Following the announcement of Superintendent John Oteri not extending his contract, the Malden School Committee conducted a superintendent search where they eventually announced on March 15th, that Ligia Noriega-Murphy would become the next Superintendent of Schools and will assume her position on July 1st.
Prior to being selected, Noriega-Murphy was in the Boston Public Schools district for 26 years. During her time there, she worked in various positions ranging from being a teacher in a middle school to working in a central office as an assistant superintendent. She explained how a large portion of her work had consisted of “providing the tools for young people” when either presenting them with opportunities including a variety of pathway programs and or career technical programs.
When it came to applying to Malden, Noriega-Murphy stated how this time she had the chance to be more selective on “where [she] wanted to move her next step.” One factor that stood out to her was the diversity of Malden. Noriega-Murphy explained that there was an instance that made her truly reflect and say to herself saying “she really wants Malden now,” and would be disappointed if she had not received the position.
Noriega-Murphy went into detail how in a community forum, she had asked towards the end of the meeting how everyone was coping with COVID-19 because “this is our reality” and only now are we “getting used to in a way of moving forward.” One individual had said to her how they were bilingual; however, they recognized that during the pandemic many families were not provided the proper information as they were not translated in their languages. As a result, they saw people struggling in trying to understand what was happening. They later said how even with technology, families felt disengaged because connections were not being made.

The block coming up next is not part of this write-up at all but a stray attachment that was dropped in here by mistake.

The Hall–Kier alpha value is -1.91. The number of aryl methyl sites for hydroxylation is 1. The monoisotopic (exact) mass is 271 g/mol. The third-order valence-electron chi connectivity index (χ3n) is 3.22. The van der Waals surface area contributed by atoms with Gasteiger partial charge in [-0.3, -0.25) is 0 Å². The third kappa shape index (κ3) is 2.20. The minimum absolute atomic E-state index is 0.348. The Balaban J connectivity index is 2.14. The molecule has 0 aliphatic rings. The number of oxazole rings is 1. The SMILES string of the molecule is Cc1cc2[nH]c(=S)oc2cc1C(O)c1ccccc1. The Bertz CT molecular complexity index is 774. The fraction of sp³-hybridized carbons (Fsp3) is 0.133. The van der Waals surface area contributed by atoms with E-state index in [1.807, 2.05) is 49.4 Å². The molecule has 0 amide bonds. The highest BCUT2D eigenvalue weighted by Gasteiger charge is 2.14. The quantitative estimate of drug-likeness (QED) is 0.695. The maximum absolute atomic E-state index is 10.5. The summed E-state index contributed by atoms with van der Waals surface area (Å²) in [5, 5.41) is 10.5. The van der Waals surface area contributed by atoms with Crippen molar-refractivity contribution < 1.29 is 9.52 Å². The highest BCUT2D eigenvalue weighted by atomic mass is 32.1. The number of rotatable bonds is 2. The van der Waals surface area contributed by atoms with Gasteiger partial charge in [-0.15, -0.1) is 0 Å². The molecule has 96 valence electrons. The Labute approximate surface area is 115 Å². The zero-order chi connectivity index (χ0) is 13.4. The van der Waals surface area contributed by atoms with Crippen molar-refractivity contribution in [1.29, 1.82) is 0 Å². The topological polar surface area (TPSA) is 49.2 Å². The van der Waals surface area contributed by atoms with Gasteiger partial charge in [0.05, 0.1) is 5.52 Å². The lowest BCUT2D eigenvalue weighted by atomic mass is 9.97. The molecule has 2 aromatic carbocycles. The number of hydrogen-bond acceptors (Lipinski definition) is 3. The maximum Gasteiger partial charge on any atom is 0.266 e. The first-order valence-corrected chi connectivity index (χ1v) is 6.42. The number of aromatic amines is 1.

Noriega-Murphy expressed that what the individual had said to her truly “touched [her] heart” because she highly believes in “communication and people first.” Additionally, she likes to create communities where it is “only one community instead of different communities” which is her “mantra for every place [she] goes to.” She continued on saying that in the moment she realized that if she were to be selected, one major task that she would like to do is to translate documents and on top of that, create advisory teams consisting of students, parents, community members in order to “engage in conversations” on what the community is expecting.
Junior Sammi Nie, who was a part of the Student Forum, explained how Noriega-Murphy stood out to her the most when it came to what she had asked the students. Finalists had the opportunity to ask students questions in the end of forum, and Nie described how instead of asking questions regarding about what students would like to see changed, Noriega-Murphy had asked the question “how are you?” Nie stated that the question was “simple, yet it was very touching to [her]” because it revealed how Noriega-Murphy is “dedicated to the well-being of her peers.”